KOSHKONONG — With an out-of-town farmer having been ticketed for driving an overweight truck on town roads, the Town of Koshkonong Board of Supervisors held a listening session Wednesday night regarding agricultural equipment on town roadways.

In the end, residents indicated a preference to remaining with the current option the town has with the State of Wisconsin — Option F for Implements of Husbandry, or farm vehicles and equipment (IoH).

Option F means that a state-issued table governs any IoH, exception for category B — self-propelled combines, forage harvester, fertilizer or pesticide application equipment, towed or attached tillage, planting, harvesting or cultivation equipment, or other self-propelled equipment that aids in harvesting.

Any equipment that exceeds the weight limits on the table (which explains weight limits for vehicles from two to eight axels and distance between axels) must apply for the permit through the town.

Town Chairman Bill Burlingame said as the meeting started that he wanted feedback from the township farmers.

“Really, I’d like to hear from you folks,” Burlingame said, saying that farmers are a large part of the community of Koshkonong and should have a say in the decision.

As the farmers took about an hour before the board meeting to discuss the matter, three options came to the forefront: staying with Option F, or switching to option A or B.

One farmer, Mark Schnell, immediately voiced a preference to staying with Option F.

“I travel these roads quite a bit, and personally, I don’t see the need to change,” he said.

A discussion then went on about vehicles in the town that would exceed the weight limit, and the farmers generally agreed with the 92,000-pound limit on the state table.

Town Clerk Kim Cheney also explained that the Wisconsin Department of Transportation is now recommending Option A — which involves no permits, but posting on roads that involve a weight limit and giving a route to category B vehicles — which the town originally had chosen in the fall of 2014 before switching that December to match Jefferson County’s decision.

Town supervisors also weighed in on the options, with Stacy Kutz clarifying the town’s original stances in 2014, and Supervisor George Jaeckel expressing concern that switching to Option A would give the DOT a chance to potentially fine farmers more.

In the discussion, farmers in attendance, as well as the supervisors, spoke about the quality of roads in Koshkonong, which have been deteriorating for the past several years to the point that the town is borrowing money for roadwork this year. One man pointed out that many want people with “unreasonable” vehicle use off the town roads — people who damage the roads, but don’t contribute through taxes for its upkeep.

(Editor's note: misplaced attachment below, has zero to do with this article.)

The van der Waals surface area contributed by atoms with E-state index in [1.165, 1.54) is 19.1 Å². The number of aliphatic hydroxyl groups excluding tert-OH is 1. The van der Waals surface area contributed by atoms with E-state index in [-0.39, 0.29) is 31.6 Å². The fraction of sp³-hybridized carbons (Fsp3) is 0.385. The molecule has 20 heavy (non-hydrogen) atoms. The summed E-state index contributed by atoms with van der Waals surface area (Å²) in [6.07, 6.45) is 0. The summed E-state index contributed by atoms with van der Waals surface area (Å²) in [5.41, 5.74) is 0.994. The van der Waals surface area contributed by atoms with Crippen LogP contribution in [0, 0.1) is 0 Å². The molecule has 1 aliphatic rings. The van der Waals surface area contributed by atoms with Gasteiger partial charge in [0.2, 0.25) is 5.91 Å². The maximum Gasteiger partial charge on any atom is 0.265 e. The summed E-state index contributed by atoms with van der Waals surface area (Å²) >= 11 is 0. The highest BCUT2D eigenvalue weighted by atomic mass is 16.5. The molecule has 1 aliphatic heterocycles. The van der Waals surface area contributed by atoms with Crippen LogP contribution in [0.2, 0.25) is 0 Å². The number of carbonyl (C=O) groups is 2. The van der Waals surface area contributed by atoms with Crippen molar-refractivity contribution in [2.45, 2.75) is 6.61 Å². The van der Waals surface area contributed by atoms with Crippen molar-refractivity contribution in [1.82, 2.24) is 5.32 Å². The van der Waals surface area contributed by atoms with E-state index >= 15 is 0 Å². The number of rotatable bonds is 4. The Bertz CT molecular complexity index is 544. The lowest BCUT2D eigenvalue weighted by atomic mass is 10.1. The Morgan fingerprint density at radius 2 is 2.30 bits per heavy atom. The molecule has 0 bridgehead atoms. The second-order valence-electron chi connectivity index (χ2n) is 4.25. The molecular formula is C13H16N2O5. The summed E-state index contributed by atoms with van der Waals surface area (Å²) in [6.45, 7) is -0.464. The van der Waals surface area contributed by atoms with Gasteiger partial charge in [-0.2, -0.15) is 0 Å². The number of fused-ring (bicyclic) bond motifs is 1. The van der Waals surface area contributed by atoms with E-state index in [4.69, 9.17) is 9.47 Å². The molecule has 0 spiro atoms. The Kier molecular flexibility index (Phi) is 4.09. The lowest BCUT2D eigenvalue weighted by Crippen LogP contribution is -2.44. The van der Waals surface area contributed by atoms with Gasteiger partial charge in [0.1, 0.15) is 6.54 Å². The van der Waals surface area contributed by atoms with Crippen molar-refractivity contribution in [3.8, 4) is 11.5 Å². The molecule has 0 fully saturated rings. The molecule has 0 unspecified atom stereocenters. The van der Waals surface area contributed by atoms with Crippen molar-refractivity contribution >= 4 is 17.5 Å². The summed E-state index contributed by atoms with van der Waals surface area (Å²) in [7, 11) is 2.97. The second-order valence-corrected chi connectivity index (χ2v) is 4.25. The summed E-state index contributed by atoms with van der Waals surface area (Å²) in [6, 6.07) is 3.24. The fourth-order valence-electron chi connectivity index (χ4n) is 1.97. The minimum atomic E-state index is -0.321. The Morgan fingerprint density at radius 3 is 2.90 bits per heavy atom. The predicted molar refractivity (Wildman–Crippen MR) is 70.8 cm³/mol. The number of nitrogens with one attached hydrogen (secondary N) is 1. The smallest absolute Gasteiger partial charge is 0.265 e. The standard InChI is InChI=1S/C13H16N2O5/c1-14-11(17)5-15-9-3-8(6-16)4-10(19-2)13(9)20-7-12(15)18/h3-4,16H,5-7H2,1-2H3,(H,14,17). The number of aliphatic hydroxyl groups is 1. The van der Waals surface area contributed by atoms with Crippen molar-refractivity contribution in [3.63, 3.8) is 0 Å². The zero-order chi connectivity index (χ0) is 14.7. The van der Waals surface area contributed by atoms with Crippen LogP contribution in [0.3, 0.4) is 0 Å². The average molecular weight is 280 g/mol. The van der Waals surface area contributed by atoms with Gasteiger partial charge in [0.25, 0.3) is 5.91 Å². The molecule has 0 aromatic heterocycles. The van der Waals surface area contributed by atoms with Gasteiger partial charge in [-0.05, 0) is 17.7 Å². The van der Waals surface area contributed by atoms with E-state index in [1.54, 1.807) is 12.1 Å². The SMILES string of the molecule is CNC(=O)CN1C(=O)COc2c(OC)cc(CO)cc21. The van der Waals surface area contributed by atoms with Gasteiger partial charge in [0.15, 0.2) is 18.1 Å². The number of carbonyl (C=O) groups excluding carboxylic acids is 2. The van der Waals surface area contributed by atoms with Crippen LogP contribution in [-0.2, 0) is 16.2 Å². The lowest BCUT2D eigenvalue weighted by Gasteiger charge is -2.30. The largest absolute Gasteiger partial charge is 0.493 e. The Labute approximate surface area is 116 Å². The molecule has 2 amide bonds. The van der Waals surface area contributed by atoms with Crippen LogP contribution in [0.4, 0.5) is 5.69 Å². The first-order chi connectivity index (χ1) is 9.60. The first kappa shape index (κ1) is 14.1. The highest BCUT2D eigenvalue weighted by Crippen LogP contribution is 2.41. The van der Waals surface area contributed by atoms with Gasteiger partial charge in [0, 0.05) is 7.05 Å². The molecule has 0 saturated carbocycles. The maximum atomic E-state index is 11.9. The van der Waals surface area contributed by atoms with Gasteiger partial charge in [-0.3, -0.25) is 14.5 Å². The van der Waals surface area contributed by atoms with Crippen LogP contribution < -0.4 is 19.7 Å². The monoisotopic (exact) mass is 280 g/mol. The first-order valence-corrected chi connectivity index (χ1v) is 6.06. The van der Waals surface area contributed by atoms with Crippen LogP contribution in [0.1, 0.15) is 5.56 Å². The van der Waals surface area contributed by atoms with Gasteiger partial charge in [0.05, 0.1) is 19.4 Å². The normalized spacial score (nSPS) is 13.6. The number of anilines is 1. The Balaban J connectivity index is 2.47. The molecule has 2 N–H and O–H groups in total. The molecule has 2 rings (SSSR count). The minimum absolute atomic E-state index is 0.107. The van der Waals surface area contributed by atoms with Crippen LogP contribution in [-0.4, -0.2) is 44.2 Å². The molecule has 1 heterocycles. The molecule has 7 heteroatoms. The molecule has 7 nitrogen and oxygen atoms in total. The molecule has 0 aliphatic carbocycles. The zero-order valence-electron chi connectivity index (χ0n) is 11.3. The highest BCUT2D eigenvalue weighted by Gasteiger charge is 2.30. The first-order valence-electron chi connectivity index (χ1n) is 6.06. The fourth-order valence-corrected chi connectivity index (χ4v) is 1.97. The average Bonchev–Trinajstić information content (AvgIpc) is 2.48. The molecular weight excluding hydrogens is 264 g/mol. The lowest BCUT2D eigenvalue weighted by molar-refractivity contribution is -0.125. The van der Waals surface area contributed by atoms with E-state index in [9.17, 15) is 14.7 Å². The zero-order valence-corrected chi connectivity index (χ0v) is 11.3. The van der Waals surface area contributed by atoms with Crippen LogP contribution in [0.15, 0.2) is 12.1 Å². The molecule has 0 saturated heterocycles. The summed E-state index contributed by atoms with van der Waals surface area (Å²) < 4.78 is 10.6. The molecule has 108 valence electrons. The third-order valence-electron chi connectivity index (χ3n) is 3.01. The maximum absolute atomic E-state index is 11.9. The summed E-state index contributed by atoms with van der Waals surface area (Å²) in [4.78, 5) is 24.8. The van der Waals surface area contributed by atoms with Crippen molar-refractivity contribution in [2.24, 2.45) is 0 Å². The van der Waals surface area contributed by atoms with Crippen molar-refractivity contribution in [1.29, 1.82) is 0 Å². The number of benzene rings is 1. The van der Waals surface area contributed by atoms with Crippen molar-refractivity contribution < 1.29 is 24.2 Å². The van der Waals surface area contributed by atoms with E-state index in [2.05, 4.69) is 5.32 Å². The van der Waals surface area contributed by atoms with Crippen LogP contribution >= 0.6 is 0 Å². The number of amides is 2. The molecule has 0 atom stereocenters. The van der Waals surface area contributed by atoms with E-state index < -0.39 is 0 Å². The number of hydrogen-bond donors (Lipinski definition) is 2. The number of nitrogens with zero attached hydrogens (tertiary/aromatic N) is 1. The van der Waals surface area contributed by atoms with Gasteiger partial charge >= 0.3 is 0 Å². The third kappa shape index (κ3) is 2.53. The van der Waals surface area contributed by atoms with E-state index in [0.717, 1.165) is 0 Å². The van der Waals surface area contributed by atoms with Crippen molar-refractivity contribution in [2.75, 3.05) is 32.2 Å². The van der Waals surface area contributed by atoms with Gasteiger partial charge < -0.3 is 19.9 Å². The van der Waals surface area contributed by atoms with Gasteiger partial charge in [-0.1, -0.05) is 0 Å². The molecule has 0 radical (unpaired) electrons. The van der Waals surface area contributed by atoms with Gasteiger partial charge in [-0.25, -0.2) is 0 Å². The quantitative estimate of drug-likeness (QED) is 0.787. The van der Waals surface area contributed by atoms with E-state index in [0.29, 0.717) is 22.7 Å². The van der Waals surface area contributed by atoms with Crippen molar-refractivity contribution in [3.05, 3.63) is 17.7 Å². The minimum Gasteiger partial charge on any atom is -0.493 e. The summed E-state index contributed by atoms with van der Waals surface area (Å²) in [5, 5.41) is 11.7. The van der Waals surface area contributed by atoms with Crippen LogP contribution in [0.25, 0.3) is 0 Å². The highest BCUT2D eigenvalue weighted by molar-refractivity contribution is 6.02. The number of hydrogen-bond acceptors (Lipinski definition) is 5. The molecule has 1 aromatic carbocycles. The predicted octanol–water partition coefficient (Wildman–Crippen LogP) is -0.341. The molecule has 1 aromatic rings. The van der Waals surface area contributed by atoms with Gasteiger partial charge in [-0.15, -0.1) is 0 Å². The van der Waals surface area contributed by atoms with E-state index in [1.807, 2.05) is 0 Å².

Burlingame and others also expressed concerns that any changes to the roads with IoH could lead to more commercial traffic on the roads that are already in poor condition.

In weighing the options, one farmer asked if the town could modify one of the six options to best suit its needs, but the answer was no.

“Our hands are going to be tied on some parts of it,” Burlingame said. “My goal is to try and prevent you guys from getting tickets.”

From the conversation about which would be the best option also came a discussion about farm vehicles being on main roads and drivers being impatient with them.

“Respect and a little kindness will go a long way,” said one man, complaining about drivers speeding and also passing illegally on double yellow lines. However, Burlingame said enforcement is an issue with the Jefferson County Sheriff’s Office being understaffed and no other viable option to patrol the area.

Also at the regular board meeting that followed:

• The board of supervisors approved its rural fire protection 10-year contract with the City of Fort Atkinson, although there were concerns with pages potentially missing from the contract presented at the meeting. The cost of the first year of the contract is $167,493.34, with an increase tied to the consumer price index for the following nine years of no less than 2 percent and not to exceed 6 percent.

• The board approved the final resolution to borrow $500,000 for road construction and sealcoating projects for 2019. The three-year repayment term has a 1.9-percent annual interest rate.

• The town heard a complaint from resident Jae Ames, who said he was “up to here” with the town not addressing problems on Kunz Road, where he lives.

“I shouldn’t need to come in here and beg,” said Ames, who handed out pictures of the potholes on the road. “You guys need to figure it out.”

• The board approved an intergovernmental agreement with the Town of Sumner for recycling, but costs were not listed in the resolution.

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